E3 2014: UFC hands on preview
Two years in the making, the latest title out of the EA Sports factory is UFC. With the goal of combining excellent gameplay with realistic fighters, the game seeks to break into the sports market and make quite an impact.
I got some hands on time with the game, and I almost managed to forget about Bruce Lee’s giant package in the EA press conference trailer. UFC is a complete and enjoyable experience and will be a must-have for any fans of the sport.
First up, the game offers a smart UI. This means that the tiles displaying the various game modes, fighters, etc adjust as you play the game. If you like to play with specific fighters, their faces will appear on the tiles.
UFC offers a variety of modes. Career mode kicks off in Ultimate Fighter, letting players earn their spot in UFC. The eventual goal is to get into the hall of fame. In order to do that, you will need to learn how to fight. Challenges (another game mode) can help with that, offering practice in bite-sized pieces so that players can learn specific skills and techniques to improve their overall performance.
Online play is divided into three main types: quick match, championships and rivalries. Quick match is unranked – just an easy way to play against others online but without any commitment or long-term consequences.
Championships form the core online experience. With five divisions, players take part in seasons. Those seasons consist of ten fights which can be played over any period of time. All players start in the bottom division and work their way up to the top over a series of seasons. Players can also move down the divisions, ensuring that they over time they end up playing against other people who are of similar skill levels.
Rivalries are similar to championships, but they’re more about challenging your friends. Seasons only consist of five games, making it much quicker to determine which of your friends are the top dogs.
There are plenty of profile options with a profile page that is full of stats and infographics. These can give general information about preferred fighters, as well as fighting types and details on how you tend to lose matches. This can help players determine what they should practice in the Challenges mode to be more well-rounded fighters.
At the end of a match, players can opt to send a highlight reel. If they do so, that reel will be available for others to view under UFC Spotlight. In addition to the video on demand highlight reels, everyday they will collate 10 highlight reels into a collected video, creating a top moment of the day clip.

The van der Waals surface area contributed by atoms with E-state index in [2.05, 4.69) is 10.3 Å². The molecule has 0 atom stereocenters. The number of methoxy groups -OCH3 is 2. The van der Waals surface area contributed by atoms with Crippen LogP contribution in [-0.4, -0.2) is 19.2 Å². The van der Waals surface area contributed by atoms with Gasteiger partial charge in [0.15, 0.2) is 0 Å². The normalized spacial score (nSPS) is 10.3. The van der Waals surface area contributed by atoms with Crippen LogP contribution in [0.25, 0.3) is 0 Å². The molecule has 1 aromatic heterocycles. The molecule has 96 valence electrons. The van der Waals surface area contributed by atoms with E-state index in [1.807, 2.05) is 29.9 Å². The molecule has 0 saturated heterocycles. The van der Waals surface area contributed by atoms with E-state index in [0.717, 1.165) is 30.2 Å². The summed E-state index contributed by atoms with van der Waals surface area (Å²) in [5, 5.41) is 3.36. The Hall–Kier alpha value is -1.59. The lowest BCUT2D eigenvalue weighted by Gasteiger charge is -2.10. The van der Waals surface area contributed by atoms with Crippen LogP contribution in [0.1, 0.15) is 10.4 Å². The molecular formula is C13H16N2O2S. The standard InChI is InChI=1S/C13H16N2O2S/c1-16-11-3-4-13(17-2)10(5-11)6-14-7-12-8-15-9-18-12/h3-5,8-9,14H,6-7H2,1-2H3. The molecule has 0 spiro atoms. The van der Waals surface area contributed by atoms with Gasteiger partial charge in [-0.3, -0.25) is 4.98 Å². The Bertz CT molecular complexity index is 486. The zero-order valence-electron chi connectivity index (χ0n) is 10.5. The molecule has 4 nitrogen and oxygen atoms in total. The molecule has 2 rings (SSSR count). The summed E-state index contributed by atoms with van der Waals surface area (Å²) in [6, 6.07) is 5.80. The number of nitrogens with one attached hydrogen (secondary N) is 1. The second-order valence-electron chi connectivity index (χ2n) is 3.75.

The game will launch with 98 fighters, with an ever updating roster. Bruce Lee is one of the signature fighters, and the designers even got a cast of his head to work with to ensure his likeness was as close as possible. All the fighters are as lifelike as currrent technology allows, with even their pre-match shakes and bounces resembling their real-life actions.
But enough about modes and aesthetics, we all know that in the end it comes down to gameplay.
UFC uses stamina as its primary resource. Throw too many punches and kicks in a row, and your character will run low on stamina, making it easier for opponents to take you down and also harder for you to throw the next punch or kick. The controls are fairly intuitive with blocking mapped to triggers, attacks mapped to buttons and bumpers used to modify attacks.
Unlike other fighting games that players may be used to, it’s really hard to get an opponent’s health bar down to zero. While you can do damage, and particularly make certain parts of the body more vulnerable, it’s not a matter of just throwing a few kicks and knocking out your opponent. It’s a careful dance between players, balancing stamina and impact, damage and timing. But the game is a lot of fun – it’s a unique kind of fighting and sport game, and I think it could appeal to a variety of players in the EA Sports world.